6-7 and 7-6 - 355 times,
     8-9 and 9-8 - 353 times,
     6-5 and 5-6 - 322 times,
     4-2 and 2-4 - 310 times,
     2-1 and 1-3 - 278 times,
     4-5 and 5-4 - 270 times,
     2-0 and 0-2 - 261 times,
     1-0 and 0-1 - 249 times,
     4-3 and 3-4 - 224 times, the rest combinations are more seldom.

But numerical group errors are much more higher in SSB than in CW. For example, TM2Y logged as "TM3Y" 26 times.

4. Missing and Extra Characters.
Such errors in calls are met equally both in CW, and in SSB. Most often, the last letter in the call is missing:

     HB9DA instead of HB9DAX (10 times in CW);
     RA2FF instead of RA2FFE (7 times in CW);
     K1TT instead of K1TTT (5 times in CW);
     LZ1CL instead of LZ1CLR (6 times in SSB);
     RX3RX instead of RX3RXX (5 times in CW, and 6 times in SSB).

Quite frequent errors are missing numbers in 4-character control exchange (usually the last character). Perhaps, not all participants realized that QSO number in RDXC could exceed 1000. In 2007, this limit was exceeded by 397 stations. This fact honors our RDXC.

Extra characters also arrive in the end of callsigns. Operator especially try to prolong short ones, such as W4VV instead of W4V (5 times). But extra characters are rather seldom.

In CW, there are special cases when operator merges his callsign with code phrase. For example, one can get UT5SAK out of UT5SA if there is no space between UT5SA and K transmission (8 times). ON6PQ could be ON6PQT, if there is no space between the call and TEST (7 times). If there is no space between your own call transmitted twice, one can get LY3MLY out of LY3M.

5. The next error group appears both in CW, and SSB. These errors happen due to your high level of confidence in data bases contained in logging programs, and to the callsigns you contacted on other bands. In this way, we can explain such single, and even group errors like:

     RA3TT instead of RN3TT;
     RK3DG instead of RK6DG;
     UR7M  instead of YR7M, and others.

The same approach with Russian oblasts ID can be used. Software gives you a prompt, but the operator himself has to make a decision. For example, U1BA lives in Leningradskaya Oblast (LO), but U1BB is in St.Peterburg (SP); RW3DA and UA3GM live in Moscow (MO); UA3WI is in Vladimirskaya Oblast (VL), and UA3YH is in Kaluzhskaya Oblast (KG).

Besides that, many programs do not put oblast IDs for portable stations, or identify them as home oblast. After the contest, operators failed to check this. In all such cases contacts were credited to participants.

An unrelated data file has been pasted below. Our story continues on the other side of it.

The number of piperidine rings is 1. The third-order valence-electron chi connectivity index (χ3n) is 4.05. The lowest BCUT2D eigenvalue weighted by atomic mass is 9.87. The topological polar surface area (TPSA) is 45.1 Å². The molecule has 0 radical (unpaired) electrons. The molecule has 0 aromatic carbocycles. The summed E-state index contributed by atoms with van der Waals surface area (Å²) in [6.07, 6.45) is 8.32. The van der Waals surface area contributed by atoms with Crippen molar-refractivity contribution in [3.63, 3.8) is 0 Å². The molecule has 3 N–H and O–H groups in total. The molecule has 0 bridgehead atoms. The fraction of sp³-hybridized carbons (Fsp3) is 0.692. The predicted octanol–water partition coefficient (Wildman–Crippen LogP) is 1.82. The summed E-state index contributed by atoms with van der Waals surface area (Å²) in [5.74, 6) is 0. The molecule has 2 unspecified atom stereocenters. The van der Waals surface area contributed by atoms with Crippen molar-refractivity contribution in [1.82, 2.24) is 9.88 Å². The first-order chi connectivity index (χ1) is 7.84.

6. We noted a lot of keyboard errors. They have no explanations but incorrect PC entry. There are character transpositions, and neighbor button unintentional pushes:

     LY6W instead of YL6W;
     VR2MXT instead of VR2XMT;
     UA6IYU instead of UA6YIU;
     UA6RAT instead of UA6ART;
     JA2TSB instead of JA2TBS.

Many numerical errors happen due to the same reason, but not of the wrong copy.

Here we can add errors during PC log entry from your paper logs, or log editing in post-contest mode. Only this reason explains "T" instead of "Y", and "O" instead of "D" in your logs!

7. Errors Time Distribution.
From year to year, errors time distribution remains about the same. There is a high callsign and Not-In-Log error rate in the beginning of the contest. In 2007 this number increased because 28 MHz band was not open for the most participants. Therefore they moved band or two down, thus increasing stations density there.

During night time (local for particular operator) control exchange error rate increases certainly. Error percentage also grows during the last contest hour, when operators try to make up leeway.

8. Systematic Log Errors.
Systematic errors are those that appear either in complete participants log, or in any part of it. In 2007 such errors discovered in 193 logs out of total 3059 received logs. Detection of systematic errors, and their correction significantly extend scoring times.

The most reason of such errors are shifted times in your logs. Most often, QSO time is wrong (local or unintelligible at all). If you did not switch PC time, you have to note this fact in your log summary page.

Incorrect band or mode in successive QSO also cause problems with scoring. Particularly, such systematic errors are difficult to discover during initial scoring stage.

The most difficulty for scoring are shifted control exchanges that start from the definite place in your log. The reasons for that are different, but participants anyway have to take care about this.

9. About Log Formats.
Initial log processing is not difficult if they are in standard Cabrillo format. Standard does not mean exact anchoring of characters, but only each QSOs specified data sequence.

Pseudo-Cabrillo formats with changed data sequence (for example, RST after contest exchange) or without space (for example, between RST and exchange, like in RW0LBM log) are troublesome.

Classic N6TR, K1EA, EI5DI and others are processed with no problems.

Homemade formats, like where the band is placed randomly, and even not shown at all in multiband entry, slow log processing and the whole scoring time.

The most time we loose if we process your logs in WORD, EXCEL, and UEE formats. In such cases we strongly recommend you not to separate your log data into columns with vertical lines.